Forever Green Landscaping
01-13-2011, 07:11 PM
1993 Check your PM

1993lx172
01-13-2011, 07:21 PM
1993 Check your PM

Got it thanks, Reply is on the way

BrunoT
01-14-2011, 05:08 PM
I realize it's a volunteer effort. I just wonder if they might be able to buy existing homes on the cheap and use the resources and volunteers to remodel them instead and that way be able to spread it around more.

1993lx172
01-14-2011, 07:53 PM
I realize it's a volunteer effort. I just wonder if they might be able to buy existing homes on the cheap and use the resources and volunteers to remodel them instead and that way be able to spread it around more.

I see what you're saying and in some situations that would work out perfectly. I can't say for sure if that has been thought of or is in practice anywhere but I can find out.

You got to remember Habitat isn't just giving homes away, the home owners have to pay off a low fixed rate mortgage, put in so many hours on their own house, and another 200 or so hours on other builds. It's set up that way to instill a sense of pride of ownership and to make them want to better their situation. Look at it like fixing up an old car, you put all that work into it to get it looking and running good and want to keep it that way, plus the sense of accomplishment you get.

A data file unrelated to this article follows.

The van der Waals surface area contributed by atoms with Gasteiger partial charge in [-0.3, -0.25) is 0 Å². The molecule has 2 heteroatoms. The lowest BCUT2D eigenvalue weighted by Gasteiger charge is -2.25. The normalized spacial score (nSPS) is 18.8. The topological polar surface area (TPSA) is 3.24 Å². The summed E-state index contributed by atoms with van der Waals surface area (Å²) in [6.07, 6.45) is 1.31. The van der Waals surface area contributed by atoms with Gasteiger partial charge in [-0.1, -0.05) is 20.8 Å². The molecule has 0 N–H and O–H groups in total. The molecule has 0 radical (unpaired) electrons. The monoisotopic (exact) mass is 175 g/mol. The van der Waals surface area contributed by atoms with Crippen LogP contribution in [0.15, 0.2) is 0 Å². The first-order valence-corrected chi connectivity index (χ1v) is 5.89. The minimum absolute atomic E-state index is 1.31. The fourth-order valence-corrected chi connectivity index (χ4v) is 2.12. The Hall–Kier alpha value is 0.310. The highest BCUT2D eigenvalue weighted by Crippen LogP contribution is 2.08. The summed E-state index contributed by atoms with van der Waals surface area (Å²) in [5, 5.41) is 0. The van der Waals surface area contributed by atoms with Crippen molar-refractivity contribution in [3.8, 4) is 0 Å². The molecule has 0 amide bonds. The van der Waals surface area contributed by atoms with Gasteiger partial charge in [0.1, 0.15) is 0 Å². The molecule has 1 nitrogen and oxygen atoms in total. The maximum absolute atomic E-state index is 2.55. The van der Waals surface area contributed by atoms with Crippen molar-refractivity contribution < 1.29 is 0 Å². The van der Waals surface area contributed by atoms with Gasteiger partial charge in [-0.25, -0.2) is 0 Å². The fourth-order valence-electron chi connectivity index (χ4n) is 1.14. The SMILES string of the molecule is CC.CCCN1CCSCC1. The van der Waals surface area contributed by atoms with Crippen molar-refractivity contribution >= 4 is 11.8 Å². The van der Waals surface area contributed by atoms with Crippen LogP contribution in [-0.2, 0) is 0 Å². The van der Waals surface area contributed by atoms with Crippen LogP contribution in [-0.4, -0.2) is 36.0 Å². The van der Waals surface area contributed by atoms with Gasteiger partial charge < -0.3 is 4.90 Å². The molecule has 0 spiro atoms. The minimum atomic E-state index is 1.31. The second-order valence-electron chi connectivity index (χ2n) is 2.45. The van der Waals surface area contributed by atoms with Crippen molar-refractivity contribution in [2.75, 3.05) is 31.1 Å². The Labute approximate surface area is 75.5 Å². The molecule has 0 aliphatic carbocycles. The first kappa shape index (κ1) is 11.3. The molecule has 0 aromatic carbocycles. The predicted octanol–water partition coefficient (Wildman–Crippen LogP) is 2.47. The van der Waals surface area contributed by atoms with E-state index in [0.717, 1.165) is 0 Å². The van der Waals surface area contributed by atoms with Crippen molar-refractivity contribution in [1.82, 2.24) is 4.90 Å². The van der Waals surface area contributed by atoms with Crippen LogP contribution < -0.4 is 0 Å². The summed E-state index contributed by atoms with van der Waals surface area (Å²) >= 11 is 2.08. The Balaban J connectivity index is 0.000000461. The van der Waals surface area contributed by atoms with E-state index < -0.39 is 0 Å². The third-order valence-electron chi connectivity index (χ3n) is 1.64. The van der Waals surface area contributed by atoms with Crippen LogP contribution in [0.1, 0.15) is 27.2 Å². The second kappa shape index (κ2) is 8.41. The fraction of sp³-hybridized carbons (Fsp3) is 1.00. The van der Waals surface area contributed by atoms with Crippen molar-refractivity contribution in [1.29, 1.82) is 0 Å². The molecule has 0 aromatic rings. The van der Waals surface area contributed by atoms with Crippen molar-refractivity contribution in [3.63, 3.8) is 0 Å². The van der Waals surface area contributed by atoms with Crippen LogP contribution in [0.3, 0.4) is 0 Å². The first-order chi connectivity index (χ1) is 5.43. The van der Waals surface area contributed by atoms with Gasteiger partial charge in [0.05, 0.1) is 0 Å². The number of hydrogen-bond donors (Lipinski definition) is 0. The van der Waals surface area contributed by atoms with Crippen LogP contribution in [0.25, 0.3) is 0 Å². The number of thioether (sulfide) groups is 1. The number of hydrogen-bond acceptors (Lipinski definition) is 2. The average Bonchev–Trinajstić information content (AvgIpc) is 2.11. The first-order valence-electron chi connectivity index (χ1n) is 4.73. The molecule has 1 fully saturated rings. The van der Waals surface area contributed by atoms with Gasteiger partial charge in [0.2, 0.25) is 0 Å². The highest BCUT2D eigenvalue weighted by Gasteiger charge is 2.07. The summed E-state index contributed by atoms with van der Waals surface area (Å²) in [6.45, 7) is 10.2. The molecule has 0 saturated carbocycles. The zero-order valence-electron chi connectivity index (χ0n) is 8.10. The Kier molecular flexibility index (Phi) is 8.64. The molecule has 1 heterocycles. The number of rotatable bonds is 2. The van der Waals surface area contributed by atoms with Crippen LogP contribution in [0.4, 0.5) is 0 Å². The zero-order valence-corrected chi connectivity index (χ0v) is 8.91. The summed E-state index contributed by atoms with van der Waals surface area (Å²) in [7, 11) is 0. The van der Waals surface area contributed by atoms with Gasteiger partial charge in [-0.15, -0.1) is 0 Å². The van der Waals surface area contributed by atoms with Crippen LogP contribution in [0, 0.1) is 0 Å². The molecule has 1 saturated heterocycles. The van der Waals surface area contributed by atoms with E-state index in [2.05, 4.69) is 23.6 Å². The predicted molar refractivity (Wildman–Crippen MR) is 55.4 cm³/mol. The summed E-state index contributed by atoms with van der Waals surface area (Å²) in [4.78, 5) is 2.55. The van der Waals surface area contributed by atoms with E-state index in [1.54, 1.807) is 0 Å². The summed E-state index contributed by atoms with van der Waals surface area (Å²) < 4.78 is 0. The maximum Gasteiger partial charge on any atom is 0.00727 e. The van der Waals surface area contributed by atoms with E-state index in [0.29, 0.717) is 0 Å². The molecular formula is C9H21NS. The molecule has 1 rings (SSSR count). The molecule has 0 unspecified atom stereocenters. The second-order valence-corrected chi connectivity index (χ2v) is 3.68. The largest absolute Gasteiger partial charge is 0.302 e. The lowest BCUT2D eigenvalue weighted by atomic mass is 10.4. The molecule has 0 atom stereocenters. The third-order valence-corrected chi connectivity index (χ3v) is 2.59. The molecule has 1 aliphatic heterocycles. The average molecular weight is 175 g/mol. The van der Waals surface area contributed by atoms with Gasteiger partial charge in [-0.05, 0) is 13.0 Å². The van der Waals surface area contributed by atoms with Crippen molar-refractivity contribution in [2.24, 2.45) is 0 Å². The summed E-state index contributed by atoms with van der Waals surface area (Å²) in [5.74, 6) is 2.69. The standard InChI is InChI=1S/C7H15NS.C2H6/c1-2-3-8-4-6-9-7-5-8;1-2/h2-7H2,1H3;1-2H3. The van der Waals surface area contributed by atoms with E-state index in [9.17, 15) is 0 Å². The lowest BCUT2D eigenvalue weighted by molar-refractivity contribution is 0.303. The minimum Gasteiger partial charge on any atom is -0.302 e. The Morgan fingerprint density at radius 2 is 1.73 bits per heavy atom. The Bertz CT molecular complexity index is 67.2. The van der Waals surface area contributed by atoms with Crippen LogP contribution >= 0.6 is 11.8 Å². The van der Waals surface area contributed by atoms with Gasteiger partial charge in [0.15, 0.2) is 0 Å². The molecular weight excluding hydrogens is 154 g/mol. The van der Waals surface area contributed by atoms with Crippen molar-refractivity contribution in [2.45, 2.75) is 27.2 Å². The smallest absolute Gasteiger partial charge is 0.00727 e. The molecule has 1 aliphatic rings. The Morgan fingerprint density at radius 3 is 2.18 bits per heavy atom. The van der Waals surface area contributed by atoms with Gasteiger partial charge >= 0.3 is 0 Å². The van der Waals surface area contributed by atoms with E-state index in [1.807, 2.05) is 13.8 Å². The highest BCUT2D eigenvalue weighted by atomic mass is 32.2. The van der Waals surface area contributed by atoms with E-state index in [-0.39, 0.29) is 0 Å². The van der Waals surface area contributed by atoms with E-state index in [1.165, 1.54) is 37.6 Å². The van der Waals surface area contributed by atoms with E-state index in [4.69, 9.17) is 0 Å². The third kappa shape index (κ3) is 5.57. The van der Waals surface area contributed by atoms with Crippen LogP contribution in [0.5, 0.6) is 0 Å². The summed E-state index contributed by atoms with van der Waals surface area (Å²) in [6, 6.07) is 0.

We'll be meeting with out campus adviser before we leave and a regional affiliate when we get to the church we are staying at, and I'll ask if something like you mentioned is in the works and I'll let you know when I get back.

1993lx172
03-20-2011, 01:45 PM
If anyone wants to see pics from the trip just follow the link

http://www.youtube.com/watch?v=V30Pt-DoH8k&feature=channel_video_title